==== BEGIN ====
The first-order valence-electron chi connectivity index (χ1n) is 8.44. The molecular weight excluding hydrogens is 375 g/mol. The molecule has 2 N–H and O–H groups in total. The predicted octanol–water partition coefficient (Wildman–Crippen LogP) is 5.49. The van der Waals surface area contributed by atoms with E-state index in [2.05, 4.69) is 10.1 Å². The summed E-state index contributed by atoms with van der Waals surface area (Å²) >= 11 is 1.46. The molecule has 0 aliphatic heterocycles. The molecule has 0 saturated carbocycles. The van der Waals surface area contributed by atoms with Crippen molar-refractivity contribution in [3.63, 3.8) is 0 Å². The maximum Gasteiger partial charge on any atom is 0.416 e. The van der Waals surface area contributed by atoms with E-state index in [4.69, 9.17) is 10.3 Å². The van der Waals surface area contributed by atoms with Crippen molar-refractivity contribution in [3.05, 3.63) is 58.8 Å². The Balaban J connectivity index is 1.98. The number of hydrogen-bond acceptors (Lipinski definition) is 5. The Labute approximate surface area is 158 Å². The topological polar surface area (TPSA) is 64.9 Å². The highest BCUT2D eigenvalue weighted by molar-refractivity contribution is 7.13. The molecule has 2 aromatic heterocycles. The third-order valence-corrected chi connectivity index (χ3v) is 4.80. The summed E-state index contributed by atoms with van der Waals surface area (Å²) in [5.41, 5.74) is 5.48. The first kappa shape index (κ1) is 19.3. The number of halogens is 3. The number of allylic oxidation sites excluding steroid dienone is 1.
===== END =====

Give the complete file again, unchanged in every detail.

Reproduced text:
The first-order valence-electron chi connectivity index (χ1n) is 8.44. The molecular weight excluding hydrogens is 375 g/mol. The molecule has 2 N–H and O–H groups in total. The predicted octanol–water partition coefficient (Wildman–Crippen LogP) is 5.49. The van der Waals surface area contributed by atoms with E-state index in [2.05, 4.69) is 10.1 Å². The summed E-state index contributed by atoms with van der Waals surface area (Å²) >= 11 is 1.46. The molecule has 0 aliphatic heterocycles. The molecule has 0 saturated carbocycles. The van der Waals surface area contributed by atoms with Crippen molar-refractivity contribution in [3.63, 3.8) is 0 Å². The maximum Gasteiger partial charge on any atom is 0.416 e. The van der Waals surface area contributed by atoms with E-state index in [4.69, 9.17) is 10.3 Å². The van der Waals surface area contributed by atoms with Crippen molar-refractivity contribution in [3.05, 3.63) is 58.8 Å². The Balaban J connectivity index is 1.98. The number of hydrogen-bond acceptors (Lipinski definition) is 5. The Labute approximate surface area is 158 Å². The topological polar surface area (TPSA) is 64.9 Å². The highest BCUT2D eigenvalue weighted by molar-refractivity contribution is 7.13. The molecule has 2 aromatic heterocycles. The third-order valence-corrected chi connectivity index (χ3v) is 4.80. The summed E-state index contributed by atoms with van der Waals surface area (Å²) in [5.41, 5.74) is 5.48. The first kappa shape index (κ1) is 19.3. The number of halogens is 3. The number of allylic oxidation sites excluding steroid dienone is 1.